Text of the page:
"Now I don't have anything left from the coffee-- I can't buy a new dress or clothes or shoes or corn. I have to look for work: clearing cornfields, weeding the coffee or carrying wood. I have to earn something to buy a little food for the family. I earn the same as my husband, 15 pesos ($1.60) a day."

For many members of the Majomut Cooperative, organic coffee growing has meant not only financial salvation but a new (or rediscovered) ethos of ecological farming:
We had lost our respect for nature--instead of feeding and caring for the earth, we used to poison her. If we had kept on like that we would be much poorer now, with unproductive fields, under the illusion that only by spreading chemicals could we increase productivity&.with no future for our children."


- Rosario Gutiérrez Villarreal, 48 years, from Ejido Vicente Guerrero.


To do the organic program we had to look back, to rescue the ways of our grandparents who worked the coffee& Government extension workers (Inmecafe) said that we could only increase production with fertilizers, but we use compost without contaminating the earth. The composts and the living terraces are made with local materials, we don't have to spend money to improve production.

When the organic program began, we exchanged plants between communities to diversify the coffee lands& There are many kinds of different plants in the coffee plot because they are well arranged. First are the trees that serve to shade the coffee, then there's the coffee with other plants, and below that the herbs. There are the living hedges that serve to prevent erosion. We get food and medicine and sometimes wood from the trees, the plants and the herbs. That's the way my grandparents did it, and that's the way we still do it. Everything in the coffee plot serves to conserve the coffee or to fulfil our needs.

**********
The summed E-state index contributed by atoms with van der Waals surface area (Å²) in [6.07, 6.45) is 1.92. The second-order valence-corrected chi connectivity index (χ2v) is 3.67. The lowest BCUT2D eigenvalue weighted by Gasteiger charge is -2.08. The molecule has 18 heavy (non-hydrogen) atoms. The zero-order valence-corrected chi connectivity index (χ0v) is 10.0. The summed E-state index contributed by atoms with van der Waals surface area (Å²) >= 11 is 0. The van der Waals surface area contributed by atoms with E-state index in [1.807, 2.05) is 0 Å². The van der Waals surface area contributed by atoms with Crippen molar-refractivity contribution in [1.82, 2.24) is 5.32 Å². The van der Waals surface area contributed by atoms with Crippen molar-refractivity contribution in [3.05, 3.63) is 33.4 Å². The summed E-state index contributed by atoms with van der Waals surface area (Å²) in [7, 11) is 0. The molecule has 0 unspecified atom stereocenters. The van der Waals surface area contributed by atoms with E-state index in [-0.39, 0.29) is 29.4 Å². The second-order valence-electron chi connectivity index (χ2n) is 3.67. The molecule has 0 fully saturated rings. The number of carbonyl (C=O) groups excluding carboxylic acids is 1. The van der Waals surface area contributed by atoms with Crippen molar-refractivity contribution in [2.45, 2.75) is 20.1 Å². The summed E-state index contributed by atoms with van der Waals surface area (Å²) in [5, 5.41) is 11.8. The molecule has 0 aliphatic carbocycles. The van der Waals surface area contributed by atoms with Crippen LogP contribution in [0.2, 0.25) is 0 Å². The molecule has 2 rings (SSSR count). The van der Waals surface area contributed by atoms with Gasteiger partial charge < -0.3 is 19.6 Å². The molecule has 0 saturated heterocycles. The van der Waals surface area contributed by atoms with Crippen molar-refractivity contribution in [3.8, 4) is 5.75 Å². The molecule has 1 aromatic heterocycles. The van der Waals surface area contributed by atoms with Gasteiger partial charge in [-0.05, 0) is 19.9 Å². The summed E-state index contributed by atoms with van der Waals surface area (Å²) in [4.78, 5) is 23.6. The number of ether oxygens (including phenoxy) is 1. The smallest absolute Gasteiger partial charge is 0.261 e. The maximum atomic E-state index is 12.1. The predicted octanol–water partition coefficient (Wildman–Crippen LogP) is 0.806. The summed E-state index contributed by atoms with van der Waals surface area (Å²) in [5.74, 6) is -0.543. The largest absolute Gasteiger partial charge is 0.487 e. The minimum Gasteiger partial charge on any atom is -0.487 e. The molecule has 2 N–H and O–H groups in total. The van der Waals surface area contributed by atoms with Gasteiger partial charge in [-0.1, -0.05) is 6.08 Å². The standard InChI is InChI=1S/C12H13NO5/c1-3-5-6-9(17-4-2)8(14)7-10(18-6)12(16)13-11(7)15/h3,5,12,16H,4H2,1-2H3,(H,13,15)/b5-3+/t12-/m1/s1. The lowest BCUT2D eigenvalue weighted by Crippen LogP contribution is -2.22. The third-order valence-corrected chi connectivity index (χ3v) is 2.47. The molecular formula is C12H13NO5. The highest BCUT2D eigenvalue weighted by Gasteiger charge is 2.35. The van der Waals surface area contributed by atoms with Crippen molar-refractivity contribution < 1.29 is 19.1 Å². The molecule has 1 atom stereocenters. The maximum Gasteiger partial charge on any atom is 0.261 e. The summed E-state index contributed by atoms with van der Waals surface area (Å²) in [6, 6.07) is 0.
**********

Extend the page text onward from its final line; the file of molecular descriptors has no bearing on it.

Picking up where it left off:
- Juan Luna Pérez, 40 years, works in Polhó, Chenalhó.


When I die my children will continue on the path of organic agriculture. Making the compost (that's like food for the earth) planting living walls so the soil isn't lost doing the work, cultivating organic coffee. Caring for the earth, without putting poison on it. This is the plot I inherited from my grandparents, from my father. It is the land my children will receive from me.


- Pablo Vázquez from Naranjatik, Chenalhó.


Edith Cervantes conducted the interviews. Cervantes is an agronomist and adviser to the Majomut Cooperative in San Cristóbal de las Casas, Chiapas